Your organization’s compensation plan can be used to attract and retain sales representatives, so it’s important to analyze it for effectiveness and change it if it proves ineffective.

These last two points are critical, particularly if your market changes un­expectedly or if your organization finds itself in the midst of a sales slump. In these cases, your compensation plan is a target when management is hunting for an answer to problems as­sociated with market shifts.
It is a quantifiable entity. In a sales slump, people most often search for quantifiable answers to often qualitative questions. The compensation plan offers percentagesJ lump sums, goals, bonuses and commissions.

It can be changed. When an un­expected market shift sends you scram­bling to react to something over which you have no control – a competitor’s new product or promotion or a flux in local demographics – it is a normal re­action to reach for something you can control to gain solid footing. Compen­sation plans can be tinkered with or overhauled by management to control an external force by changing internal operating procedure.
It will change eventually. At some point, every plan must be altered to meet an organizational or market need, but it also could be a pre-emptive response to some dramatic market shifts or trends. Too much emphasis on the compensation plan is just as dangerous as ignoring it. It is dangerous to auto­matically assume sales reps are not sufficiently motivated by the plan and make changes to it. Sometimes differ­ent, deeper, non-sales-related circumstances contribute to a problem. A slump, for instance, can very easily be brought about by falling product quality, a significant factor that is completely unrelated to sales incentives. Yet, to some, it is easier to point to an allegedly unmotivated sales force rather than take care of a more significant production problem.

Factors that may lead you to change your compensation plan include:

  • Shifting business priorities. A move from, say, a product-oriented sales structure to one that is more a significant shift, one requiring reconsideration of the compensation structure.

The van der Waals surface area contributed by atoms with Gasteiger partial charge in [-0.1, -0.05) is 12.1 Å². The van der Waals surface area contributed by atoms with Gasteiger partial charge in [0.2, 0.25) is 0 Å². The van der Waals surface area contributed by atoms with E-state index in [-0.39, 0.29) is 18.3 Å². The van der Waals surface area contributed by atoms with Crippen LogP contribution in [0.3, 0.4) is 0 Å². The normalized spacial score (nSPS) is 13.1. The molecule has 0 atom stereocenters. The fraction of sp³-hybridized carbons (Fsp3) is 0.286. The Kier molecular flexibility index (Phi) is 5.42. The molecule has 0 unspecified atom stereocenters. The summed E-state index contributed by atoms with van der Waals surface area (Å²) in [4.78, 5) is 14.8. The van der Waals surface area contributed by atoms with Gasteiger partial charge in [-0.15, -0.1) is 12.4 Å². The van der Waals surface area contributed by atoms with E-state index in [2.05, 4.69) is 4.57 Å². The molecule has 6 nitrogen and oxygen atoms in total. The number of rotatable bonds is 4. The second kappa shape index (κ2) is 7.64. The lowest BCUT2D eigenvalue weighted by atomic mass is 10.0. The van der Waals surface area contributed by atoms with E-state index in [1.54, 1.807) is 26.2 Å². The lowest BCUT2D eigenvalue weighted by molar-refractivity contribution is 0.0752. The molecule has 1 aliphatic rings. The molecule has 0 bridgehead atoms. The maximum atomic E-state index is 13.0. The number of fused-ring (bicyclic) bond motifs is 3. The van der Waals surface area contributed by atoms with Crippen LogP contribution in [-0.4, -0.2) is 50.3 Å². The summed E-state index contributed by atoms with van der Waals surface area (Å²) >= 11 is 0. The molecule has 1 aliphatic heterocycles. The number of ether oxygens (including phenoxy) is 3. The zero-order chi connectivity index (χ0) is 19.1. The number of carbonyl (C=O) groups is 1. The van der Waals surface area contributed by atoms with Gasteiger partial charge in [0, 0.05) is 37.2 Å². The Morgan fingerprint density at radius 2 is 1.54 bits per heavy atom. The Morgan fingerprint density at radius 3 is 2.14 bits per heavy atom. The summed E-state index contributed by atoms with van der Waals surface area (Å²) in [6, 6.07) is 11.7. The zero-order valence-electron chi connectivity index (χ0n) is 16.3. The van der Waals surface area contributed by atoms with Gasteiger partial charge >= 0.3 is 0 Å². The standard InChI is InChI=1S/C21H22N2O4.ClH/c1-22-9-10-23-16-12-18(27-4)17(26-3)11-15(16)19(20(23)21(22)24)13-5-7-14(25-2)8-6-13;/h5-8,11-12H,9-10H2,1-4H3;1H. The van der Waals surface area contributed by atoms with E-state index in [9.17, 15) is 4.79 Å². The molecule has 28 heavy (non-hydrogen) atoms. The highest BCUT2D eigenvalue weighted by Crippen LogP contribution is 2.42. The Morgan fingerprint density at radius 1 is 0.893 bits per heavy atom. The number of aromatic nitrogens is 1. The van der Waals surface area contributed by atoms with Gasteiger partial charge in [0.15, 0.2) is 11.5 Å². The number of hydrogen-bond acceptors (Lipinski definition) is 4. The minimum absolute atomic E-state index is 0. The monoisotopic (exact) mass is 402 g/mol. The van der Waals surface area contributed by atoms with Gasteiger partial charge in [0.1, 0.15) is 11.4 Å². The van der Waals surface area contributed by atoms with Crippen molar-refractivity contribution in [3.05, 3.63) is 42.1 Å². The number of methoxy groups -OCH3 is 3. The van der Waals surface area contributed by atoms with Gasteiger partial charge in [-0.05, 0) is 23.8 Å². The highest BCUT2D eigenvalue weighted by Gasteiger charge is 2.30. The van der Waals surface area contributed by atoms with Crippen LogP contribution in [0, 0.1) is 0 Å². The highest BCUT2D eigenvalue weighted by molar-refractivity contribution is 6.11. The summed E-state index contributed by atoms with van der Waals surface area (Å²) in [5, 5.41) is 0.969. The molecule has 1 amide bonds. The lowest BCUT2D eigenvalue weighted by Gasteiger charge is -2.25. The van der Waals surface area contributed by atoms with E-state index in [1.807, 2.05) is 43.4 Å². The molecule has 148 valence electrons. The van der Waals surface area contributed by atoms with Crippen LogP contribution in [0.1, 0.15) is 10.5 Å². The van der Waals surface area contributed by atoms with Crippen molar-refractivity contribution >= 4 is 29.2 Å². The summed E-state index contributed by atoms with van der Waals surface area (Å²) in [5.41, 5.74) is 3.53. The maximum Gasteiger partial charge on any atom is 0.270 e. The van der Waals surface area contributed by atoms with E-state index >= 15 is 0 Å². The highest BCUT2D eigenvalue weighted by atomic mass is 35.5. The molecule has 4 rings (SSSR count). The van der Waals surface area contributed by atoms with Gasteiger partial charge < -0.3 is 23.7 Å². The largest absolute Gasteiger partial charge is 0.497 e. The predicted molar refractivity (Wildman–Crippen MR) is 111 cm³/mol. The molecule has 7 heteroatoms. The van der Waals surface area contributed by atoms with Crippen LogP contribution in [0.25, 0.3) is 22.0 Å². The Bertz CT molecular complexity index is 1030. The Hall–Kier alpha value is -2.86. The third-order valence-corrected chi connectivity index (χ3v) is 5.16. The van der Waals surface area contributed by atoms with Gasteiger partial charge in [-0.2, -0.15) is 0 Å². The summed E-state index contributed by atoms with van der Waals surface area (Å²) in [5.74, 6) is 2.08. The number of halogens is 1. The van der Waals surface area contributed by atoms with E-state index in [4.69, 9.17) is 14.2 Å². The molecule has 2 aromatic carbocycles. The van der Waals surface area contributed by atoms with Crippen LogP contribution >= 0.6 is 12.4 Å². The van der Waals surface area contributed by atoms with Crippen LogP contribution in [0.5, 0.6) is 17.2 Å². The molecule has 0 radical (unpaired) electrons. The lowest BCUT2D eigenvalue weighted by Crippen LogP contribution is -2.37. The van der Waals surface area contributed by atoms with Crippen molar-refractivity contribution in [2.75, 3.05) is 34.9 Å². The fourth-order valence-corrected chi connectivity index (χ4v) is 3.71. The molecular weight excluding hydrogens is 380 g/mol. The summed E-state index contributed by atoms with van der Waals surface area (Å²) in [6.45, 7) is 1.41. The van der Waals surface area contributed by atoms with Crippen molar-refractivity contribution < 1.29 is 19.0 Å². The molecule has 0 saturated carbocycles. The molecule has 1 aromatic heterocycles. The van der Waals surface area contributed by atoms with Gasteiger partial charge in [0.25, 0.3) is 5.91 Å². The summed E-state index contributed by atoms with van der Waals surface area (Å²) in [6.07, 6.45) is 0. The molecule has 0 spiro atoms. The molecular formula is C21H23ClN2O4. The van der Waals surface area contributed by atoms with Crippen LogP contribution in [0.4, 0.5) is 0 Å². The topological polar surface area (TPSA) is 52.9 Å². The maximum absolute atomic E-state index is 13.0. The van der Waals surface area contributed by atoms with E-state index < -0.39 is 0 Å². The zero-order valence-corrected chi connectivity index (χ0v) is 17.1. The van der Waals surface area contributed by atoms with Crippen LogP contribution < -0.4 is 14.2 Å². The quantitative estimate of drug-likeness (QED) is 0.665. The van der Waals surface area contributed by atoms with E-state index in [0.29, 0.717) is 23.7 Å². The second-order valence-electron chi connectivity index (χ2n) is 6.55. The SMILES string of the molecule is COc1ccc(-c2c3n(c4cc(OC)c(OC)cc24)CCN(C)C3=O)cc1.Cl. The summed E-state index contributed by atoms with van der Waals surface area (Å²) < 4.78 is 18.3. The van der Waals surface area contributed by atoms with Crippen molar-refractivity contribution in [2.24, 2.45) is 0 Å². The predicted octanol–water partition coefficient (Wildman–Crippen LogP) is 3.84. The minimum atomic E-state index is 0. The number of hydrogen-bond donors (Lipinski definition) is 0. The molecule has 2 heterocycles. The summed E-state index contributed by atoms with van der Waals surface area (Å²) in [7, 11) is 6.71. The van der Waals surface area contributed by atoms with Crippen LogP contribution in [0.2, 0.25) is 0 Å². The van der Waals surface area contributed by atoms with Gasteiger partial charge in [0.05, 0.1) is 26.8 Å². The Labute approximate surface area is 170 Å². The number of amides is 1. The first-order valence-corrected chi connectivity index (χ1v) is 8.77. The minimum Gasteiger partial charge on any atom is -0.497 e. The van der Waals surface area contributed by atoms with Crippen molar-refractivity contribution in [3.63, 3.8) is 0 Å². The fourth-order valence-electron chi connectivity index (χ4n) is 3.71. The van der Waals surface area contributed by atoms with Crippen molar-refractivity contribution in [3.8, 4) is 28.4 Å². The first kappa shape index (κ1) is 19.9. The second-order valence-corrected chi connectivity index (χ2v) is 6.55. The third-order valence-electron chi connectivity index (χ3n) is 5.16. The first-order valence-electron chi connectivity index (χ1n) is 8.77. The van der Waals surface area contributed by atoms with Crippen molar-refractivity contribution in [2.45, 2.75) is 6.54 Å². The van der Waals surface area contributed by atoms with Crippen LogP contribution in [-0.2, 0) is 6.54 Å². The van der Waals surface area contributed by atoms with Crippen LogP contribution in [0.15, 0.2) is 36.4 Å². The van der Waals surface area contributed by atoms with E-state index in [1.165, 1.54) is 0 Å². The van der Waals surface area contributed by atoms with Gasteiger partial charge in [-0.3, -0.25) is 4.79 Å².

• Realignment of territories. A redistribution of accounts or a reassignment of territories would contribute to a need tor a new compensation plan.
  •  Technology’s intrusion. The Web has redefined the roles of customer and seller. Armed with more information, customers have become more savvy and demanding. Sophisticated auto­mation tools likewise have altered the day-to· day’ roles of sales profession­als. When the tasks involved· in sales change or shift, typically the manner in which sales reps are compensated changes, too.
  • Team-based selling. More organi­zations are chasing bigger accounts by employing a well-rounded team concept to the structure and service of a sale – incorporating many different aspects of a business -all geared toward build­ing a strong client relationship. When the structure of a sale changes, so; too, does the compensation plan.
  •  New product lines. New products or product bundles mean new direc­tions for selling to both new and exist­ing customers. This will, on occasion, bring about a shift in compensation for sales reps that take on the challenge.
  •  Changing channels. Distribu­tion channels are in a state of flux as newly aligned partners merge their resources to tackle the challenges of a new, hyper-speed economy. As these channels change, so will compensation levels for the sales reps who navigate these channels.

Managing the transition

  1. Clearing the decks. Wiping out a compensation plan is rarely as simple as issuing a directive. There are prior agreements to live up to and sales reps who may be negatively impacted by an abrupt change. Consider offering buy­out agreements to sales reps who have significant investments in any plan you intend to replace.
  2. Realignment and adjustment. If territory realignment is in the cards, be certain sales reps in existing terri­tories are duly compensated for their work in building up the territory: Try to construct the new plan to allow max­imum challenge for all with minimal “punishment” for those who had been doing well under the previous setup.
  3. Complex incentives. If your goals are complex, you should not be hesitant about adding complexity to your incen­tive program. For example, if sales reps previously were compensated based on straight revenue, but your business has now shifted its focus to encompass both revenue and strategic product lines, do not hesitate to add that new layer of complexity to your compensation plan. Remember, the plan should reflect the organization’s goals as well as sales rep goals. If one or the other fails, the whole plan fails.

What all this information boils down to is that you must carefully plan your moves when building a new compensa­tion plan out of the remnants of an old one. Stars do not have to be aligned in order for it to work, just your goals and those of your sales team.

Dave Rothfeld is a sales, service and management coach, and founder of Creative Sales + Management Inc. He can be reached at (407) 814-0330 or at